Yes - about 5 years.
Both as individual contributor, and manager.
Agreed, Boris. I think most people living in large cities would be much more interested in taking a 10-20% pay cut to work remotely than in other regions.
Digital nomad for 2 years now. I am a freelance illustrator.
agree with you Boris - throw in incentives like cheaper cost of living, healthier lifestyle, closer to nature or hometowns,
Lovely topic, though I'd hate it if companies use the answer to lower salaries. I've personally been working from home for over 10 years now on my own business, and a lot of people told me to get an easy government job while keeping my own work. One of my main issues was always commute time.
I asked someone "Would you take 100 KWD (~$350) cut if I removed all cars from the road for your commute?". He said he'll double that just to remove the taxis from there. This was ofcourse just theoretical to show how bad commute to work was. Throw in remote-work, and definitely a lot of people will be happy to do it. Several reasons
1- Save on commute time: This is usually 1.5-2 hours daily. This is time you can use to sleep better, do your hobbies, go out, or have more family time.
2- No stress from commute: Some studies showed long time in traffic jams can have serious effect on person's health.
3- Less laundry/planning/preparing to go to work.
4- You can live in far cheaper more beautiful place.
5- You can even travel the world while working remotely!
The conflict is interesting as some companies now are using remote work to lure in talents, Switzerland is forcing companies to pay rent for remote workers, as they are using their own home as office, while I expect other companies will impose pay cut for remote workers on the long run.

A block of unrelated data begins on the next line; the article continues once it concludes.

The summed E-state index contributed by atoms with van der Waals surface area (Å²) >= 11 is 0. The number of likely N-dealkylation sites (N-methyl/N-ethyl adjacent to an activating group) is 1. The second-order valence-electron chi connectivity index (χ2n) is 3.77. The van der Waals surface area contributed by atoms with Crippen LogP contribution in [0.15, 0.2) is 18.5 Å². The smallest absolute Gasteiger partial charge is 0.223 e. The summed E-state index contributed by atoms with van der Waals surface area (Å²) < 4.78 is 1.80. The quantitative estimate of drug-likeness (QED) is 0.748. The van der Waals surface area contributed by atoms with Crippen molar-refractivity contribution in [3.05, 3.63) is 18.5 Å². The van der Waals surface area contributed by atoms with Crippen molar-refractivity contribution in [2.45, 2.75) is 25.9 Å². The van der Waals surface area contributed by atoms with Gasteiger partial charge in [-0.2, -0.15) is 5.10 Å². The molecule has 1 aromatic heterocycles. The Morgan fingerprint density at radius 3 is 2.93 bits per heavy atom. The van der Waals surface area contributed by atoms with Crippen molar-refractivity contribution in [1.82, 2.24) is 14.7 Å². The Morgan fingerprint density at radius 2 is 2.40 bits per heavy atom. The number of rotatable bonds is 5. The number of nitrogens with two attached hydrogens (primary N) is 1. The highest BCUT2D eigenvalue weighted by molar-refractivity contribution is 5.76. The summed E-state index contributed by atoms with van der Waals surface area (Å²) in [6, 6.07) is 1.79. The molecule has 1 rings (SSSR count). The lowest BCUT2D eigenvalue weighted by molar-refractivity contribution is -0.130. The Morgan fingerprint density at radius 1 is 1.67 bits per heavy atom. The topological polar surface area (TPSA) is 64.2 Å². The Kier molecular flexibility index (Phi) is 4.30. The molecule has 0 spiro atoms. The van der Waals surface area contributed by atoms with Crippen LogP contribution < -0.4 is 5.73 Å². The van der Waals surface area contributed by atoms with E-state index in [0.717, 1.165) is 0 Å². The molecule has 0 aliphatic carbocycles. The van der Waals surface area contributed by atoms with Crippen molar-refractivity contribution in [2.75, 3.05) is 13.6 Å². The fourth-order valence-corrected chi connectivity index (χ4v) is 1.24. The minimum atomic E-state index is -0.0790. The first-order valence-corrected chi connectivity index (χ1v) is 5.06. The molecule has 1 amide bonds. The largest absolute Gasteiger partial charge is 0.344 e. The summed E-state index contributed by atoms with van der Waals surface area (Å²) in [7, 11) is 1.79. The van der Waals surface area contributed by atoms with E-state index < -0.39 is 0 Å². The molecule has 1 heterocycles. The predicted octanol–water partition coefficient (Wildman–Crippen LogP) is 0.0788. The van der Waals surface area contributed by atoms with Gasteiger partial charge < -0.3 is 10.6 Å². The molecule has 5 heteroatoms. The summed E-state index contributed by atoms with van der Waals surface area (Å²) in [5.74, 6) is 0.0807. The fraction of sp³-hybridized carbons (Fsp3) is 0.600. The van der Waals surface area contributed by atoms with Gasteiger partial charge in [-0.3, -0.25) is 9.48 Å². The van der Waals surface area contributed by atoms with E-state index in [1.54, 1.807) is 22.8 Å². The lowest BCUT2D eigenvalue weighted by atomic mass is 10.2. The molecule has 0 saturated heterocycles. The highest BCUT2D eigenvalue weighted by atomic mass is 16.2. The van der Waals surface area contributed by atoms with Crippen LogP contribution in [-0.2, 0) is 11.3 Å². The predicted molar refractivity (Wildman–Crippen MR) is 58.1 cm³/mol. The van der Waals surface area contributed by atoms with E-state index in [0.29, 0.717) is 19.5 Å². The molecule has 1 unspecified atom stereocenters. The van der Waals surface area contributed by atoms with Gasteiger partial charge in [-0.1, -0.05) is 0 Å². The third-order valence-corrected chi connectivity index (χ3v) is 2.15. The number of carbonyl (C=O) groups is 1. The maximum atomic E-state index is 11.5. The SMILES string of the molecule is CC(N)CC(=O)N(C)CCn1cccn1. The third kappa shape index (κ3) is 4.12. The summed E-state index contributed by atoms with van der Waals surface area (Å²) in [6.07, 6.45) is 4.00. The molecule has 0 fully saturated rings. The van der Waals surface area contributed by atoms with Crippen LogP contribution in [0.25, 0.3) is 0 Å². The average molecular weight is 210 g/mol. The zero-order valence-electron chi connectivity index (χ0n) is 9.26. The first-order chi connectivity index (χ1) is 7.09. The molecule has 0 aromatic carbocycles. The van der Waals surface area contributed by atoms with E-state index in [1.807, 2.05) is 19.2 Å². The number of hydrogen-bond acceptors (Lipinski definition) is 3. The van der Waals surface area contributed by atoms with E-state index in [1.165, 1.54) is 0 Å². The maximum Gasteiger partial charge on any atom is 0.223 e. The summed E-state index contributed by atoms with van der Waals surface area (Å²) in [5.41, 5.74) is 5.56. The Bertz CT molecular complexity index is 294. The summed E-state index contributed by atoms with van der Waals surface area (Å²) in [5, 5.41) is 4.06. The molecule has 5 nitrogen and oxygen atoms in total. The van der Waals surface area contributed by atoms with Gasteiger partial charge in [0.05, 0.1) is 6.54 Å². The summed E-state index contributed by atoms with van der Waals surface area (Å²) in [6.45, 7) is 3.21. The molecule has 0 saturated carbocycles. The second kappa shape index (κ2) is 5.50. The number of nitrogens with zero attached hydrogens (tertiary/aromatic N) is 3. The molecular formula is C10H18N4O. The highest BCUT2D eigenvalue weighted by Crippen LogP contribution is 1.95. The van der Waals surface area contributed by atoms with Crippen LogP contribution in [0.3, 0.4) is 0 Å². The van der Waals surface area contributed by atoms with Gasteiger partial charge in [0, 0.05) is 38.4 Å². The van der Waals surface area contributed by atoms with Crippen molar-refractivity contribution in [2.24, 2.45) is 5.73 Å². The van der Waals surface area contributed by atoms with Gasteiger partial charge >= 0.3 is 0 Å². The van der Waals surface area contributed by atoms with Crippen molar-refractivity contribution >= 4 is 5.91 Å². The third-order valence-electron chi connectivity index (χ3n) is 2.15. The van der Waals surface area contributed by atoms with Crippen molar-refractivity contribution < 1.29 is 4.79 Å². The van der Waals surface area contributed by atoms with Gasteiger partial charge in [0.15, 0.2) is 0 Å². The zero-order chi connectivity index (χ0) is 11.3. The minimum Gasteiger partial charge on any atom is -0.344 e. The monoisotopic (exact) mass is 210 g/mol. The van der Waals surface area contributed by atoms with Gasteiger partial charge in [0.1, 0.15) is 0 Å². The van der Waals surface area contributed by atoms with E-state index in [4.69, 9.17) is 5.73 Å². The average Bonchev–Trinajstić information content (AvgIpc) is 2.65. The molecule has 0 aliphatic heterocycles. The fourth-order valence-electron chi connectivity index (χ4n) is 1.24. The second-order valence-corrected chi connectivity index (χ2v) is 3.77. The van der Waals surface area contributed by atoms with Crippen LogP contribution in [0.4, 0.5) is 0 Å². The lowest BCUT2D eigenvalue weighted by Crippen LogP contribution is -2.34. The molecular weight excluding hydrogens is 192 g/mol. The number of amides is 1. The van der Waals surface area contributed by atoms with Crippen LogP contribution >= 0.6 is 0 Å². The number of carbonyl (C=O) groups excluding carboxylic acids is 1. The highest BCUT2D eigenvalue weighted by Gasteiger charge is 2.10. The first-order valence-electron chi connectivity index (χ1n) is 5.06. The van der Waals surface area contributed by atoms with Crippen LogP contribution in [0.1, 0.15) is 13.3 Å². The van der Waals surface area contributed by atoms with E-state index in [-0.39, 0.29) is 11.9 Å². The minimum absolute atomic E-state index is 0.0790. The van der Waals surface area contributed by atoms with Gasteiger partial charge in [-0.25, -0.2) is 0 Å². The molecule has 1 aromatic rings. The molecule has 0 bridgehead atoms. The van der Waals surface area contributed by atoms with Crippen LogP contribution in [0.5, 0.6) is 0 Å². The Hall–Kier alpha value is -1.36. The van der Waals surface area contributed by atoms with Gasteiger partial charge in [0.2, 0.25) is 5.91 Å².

I started working on my side hustle back in late 2006. 2007 I tried my first remote hiring for freelance design job. From there, I kept on hiring remote talents for all kinds of work. Programming, writing, marketing, design, and anything else. I quit my day job, and have been working from home on my own projects since 2009, over 10 years now.
thank you very much Bashar for this - you are spot on - yes studies are showing that people are willing to take pay cuts to live a lifestyle they desire.
I think this new normal will increasingly put pressure on employers to innovate their comp and ben strategies beyond a mere salary cut to be able to attract this increasingly growing talent base.
Great take and ummary, Bashar. Of course, the future is quite uncertain and also exciting. Will be interesting to see how your predictions play out.
Great post, Bashar! Absolutely agree with the reasons you stated.
I would, as long as this would be fully remote. If I can live in a cheaper country working remotely, I'd probably take the pay cut. Really interesting numbers though. I wonder what that would look like in hte rest of Europe and Canada and the US.
I've worked on and off for a startup tech company Blockonomics since 2017. It is an entirely remote team, and I started as a college intern, so it was quite a change from what I expected. I've really enjoyed it, because it allows me to travel when still on the clock.
I am surprised people in UK are ready to take the cut when the country has some of the most expensive cities & a high cost of living. I am guessing the stats would be skewed towards people who're planning to live in their hometowns instead of cities.
Been a remote worker all throughout my career. Of course have worked in an office setting as well, but only a few days or weeks at stretch primarily when working out of a client's office.
correct Ashley - the new state of remote work is sparking a reverse migration from cities to villages across all countries so people will be willing to take a pay cut if it means they can keep their job and be closer to hometowns at the same time.
companies in the US are also going down that route - tech companies like VMWare, twitter, Facebook were among the first to announce compnesation change plans